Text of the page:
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Author Topic: Too isolated ground  (Read 17806 times)

Kevin Hoober

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Too isolated ground
« on: November 22, 2013, 07:00:33 pm »

I had a hunch the isolated grounding bus was not bonded to the neutral in a recent install--today I had some time and the tools needed to check it out.

After not finding any jumpers, I pulled out the meter (measuring resistance, meter reads 14.993M Ohms)

I then got curious about the non-isolated ground:


At this point, I started to question my methodology (after double checking my leads), and decided to take the cover off of the transformer...thinking surely they bonded the neutral/ground...apparently not:


I have seen at least one (very large) church oriented A/V/L design firm spec the iso-ground bus to not be bonded to the neutral.  Shame on the electrical contractor for complying with this unsafe practice.

This is the first time I've seen a completely unbonded neutral.

Be careful out there!

Kevin H.
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« Last Edit: November 22, 2013, 07:08:20 pm by Kevin Hoober »
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Mike Sokol

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Re: Too isolated ground
« Reply #1 on: November 22, 2013, 07:17:37 pm »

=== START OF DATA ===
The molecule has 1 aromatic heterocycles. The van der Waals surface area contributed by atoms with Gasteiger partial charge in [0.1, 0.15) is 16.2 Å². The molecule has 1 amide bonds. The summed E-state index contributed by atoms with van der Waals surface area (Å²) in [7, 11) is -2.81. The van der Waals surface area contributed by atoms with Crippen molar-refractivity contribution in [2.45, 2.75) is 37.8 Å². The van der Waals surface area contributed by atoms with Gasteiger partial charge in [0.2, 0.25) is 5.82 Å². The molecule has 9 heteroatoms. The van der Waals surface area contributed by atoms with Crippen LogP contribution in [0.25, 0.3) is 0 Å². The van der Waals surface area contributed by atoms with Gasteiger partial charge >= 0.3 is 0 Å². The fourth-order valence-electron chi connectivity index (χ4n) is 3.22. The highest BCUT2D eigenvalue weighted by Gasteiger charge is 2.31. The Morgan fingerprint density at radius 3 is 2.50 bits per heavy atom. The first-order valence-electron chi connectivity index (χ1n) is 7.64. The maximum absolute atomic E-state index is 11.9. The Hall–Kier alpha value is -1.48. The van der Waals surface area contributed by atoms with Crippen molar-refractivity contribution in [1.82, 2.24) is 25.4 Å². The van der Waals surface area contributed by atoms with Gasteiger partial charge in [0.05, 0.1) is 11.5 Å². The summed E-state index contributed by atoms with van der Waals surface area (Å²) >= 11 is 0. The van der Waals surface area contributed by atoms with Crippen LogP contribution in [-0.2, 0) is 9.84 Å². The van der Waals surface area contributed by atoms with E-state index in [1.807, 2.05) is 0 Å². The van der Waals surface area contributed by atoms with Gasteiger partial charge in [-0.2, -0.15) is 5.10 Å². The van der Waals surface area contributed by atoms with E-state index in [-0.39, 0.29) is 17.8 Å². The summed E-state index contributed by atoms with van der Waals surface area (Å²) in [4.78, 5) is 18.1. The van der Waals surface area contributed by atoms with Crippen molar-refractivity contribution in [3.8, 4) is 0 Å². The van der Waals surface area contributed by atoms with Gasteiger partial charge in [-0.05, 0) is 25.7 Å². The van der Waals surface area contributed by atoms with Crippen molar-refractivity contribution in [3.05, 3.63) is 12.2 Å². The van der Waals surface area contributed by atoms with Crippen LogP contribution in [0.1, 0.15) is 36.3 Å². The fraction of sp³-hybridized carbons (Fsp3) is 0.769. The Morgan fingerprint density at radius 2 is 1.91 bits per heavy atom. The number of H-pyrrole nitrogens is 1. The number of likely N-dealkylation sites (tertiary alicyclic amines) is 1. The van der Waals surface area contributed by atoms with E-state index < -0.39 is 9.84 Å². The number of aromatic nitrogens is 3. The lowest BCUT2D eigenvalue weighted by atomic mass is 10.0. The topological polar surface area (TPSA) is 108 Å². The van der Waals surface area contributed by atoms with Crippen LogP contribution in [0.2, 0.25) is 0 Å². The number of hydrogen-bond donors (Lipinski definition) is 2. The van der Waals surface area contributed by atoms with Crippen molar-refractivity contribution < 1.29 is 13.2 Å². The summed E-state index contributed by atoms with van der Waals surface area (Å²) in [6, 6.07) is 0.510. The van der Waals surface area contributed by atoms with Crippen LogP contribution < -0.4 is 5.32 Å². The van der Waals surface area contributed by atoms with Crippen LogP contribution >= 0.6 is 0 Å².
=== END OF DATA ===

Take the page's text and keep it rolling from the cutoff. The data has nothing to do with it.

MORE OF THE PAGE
This is the first time I've seen a completely unbonded neutral.
I first saw an unbonded neutral on an iso-transformer nearly 40 years ago in a packaging plant where a 480-to-120-volt transformer was used to send relay control voltage to a dozen packaging lines in one part of the plant. When one of the hot wires was shorted out under a bolt, the Hot and Neutral bus voltages flipped, which put all the hot wires at ground voltage and all the neutral wires at 120-volts. We found this out when an electrician poked around on a neutral wire with his bare hands and got a nasty shock. That's the real danger of a floating neutral, there's no fault current from the first short which then energizes the neutral with 120-volts instead of tripping the current breaker. I make it a practice to poke a NCVT around any open box I'm in just to be sure anything that's supposed to be HOT is HOT, and everything else is NOT HOT.

Good catch...
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Geoff Doane

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Re: Too isolated ground
« Reply #2 on: November 22, 2013, 09:52:44 pm »

What DID they connect the isolated ground bus to? I can't really tell from the photo.

(I know that doesn't really have anything to do with the lack of neutral bonding on the secondary of the transformer.)

The whole issue of isolated grounds doesn't seem to be be well understood by most electricians, or perhaps even theatre consultants.  I believe current code specifies that the isolated grounds have to remain in the same enclosure with the current carrying conductors (something to do with eddy currents during a fault), which seems to be violated by your picture below.  It was quite common in older installations to run the isolated grounds in their own separate conduit system for much of the run (as this seems to be).

GTD
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Kevin Hoober

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Re: Too isolated ground
« Reply #3 on: November 22, 2013, 10:43:31 pm »

What DID they connect the isolated ground bus to? I can't really tell from the photo.

If you look in the bottom right corner of the first photo, you'll see the top of a (galvanized) ground rod driven thru the slab.  The wire then goes thru the bottom of the panel over to the iso-ground compartment.

Quote